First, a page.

acids from other micro‑organisms.

 Nature is not the only challenge to preserving and reading ancient samples;

 throughout the whole process of site excavation and the extraction of

 samples, field workers must avoid contaminating the bodies. In fact,

 contamination can take place at many levels,

    During the burials, foreign DNA from anyone present may come in

    contact with the body

    multiple burials over time at the same site can also mix DNA from several

    individuals and time periods

    within the labratory, foreign DNA from researchers and other specimens

    poses a contamination threat.

 With the mummies in the Tarim Basin, there have been

 many possible opportunities for contamination to occur. In

 fact, since the conditions of the museums in Xinjiang are

 not sufficient to offer the mummies a safe home, the

 corpses are often reburried in their graves after cursory

 examinations. In order to avoid any modern DNA

 contamination, the samples were often taken from beneath

 the wollen clothing.

 The field work and subsequent labratory work has been carried out by Paolo

 Francalacci, a geneticist with the Anthropology Institute at the University of

 Sassari in Italy and one of the first group of Western academics to travel to

 visit the mummies in the Tarim Basin. Under his guidance, 25 tissue and bone

 samples were taken from eleven corpses found near Hami in eastern Xinjiang,

 although tests have been carried out on only 5 of those samples.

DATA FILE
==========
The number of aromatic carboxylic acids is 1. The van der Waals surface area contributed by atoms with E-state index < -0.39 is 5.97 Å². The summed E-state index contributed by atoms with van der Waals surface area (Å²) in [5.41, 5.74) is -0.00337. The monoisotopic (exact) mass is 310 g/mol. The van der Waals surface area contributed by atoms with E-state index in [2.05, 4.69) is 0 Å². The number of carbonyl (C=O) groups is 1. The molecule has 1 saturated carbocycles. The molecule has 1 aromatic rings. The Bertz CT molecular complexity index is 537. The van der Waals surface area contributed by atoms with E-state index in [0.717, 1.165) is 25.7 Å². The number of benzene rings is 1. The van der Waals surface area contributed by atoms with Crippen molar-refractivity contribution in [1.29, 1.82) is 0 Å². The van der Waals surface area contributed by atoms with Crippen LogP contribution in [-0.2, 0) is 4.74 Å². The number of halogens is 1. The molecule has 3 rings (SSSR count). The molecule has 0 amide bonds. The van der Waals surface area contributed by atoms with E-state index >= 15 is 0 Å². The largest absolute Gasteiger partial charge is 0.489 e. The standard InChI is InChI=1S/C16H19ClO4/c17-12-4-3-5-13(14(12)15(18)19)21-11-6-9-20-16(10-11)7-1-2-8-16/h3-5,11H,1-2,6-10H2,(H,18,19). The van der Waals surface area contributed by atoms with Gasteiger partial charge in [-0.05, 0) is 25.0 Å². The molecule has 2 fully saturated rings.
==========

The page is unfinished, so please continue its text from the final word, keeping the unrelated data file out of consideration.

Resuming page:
Early tests seem to point to origins to the west and around the meditteranean.

 This observation was arrived at by comparing the number of changes in the

 DNA sequence of the Tarim Basin Mummies from the sequence that is

 commonly considered the "concrete individual of European origin." Those

 peoples closer to Europe show a smaller number of changes in the sequence

 than those further away. What the samples from the Caucasoid corpses in

 Xinjiang show is that they are more closely related to Europe than their Asian

 neighbours. However, at the moment, it is still too early to pinpoint the exact

 area where these people originated.

 It should also be remembered that DNA sampling can only reveal the genetic

 lineage of a group, and not the cultural evolution and linguistic development

 which has led them to where they were found. As Francalacci states, the

 evolution of the "ancient Xinjiang people is somewhat more complicated than

 the knowledge of a fragment of DNA, and it can be understood only by an

 integrated vision of genetic, linguistic, historical, archaeological and

 anthropological records."   Francallaci in JIES 396.


 While the genetic research continues, another technique can be used to

 determine the identity of the mummies: the study of skulls. Research has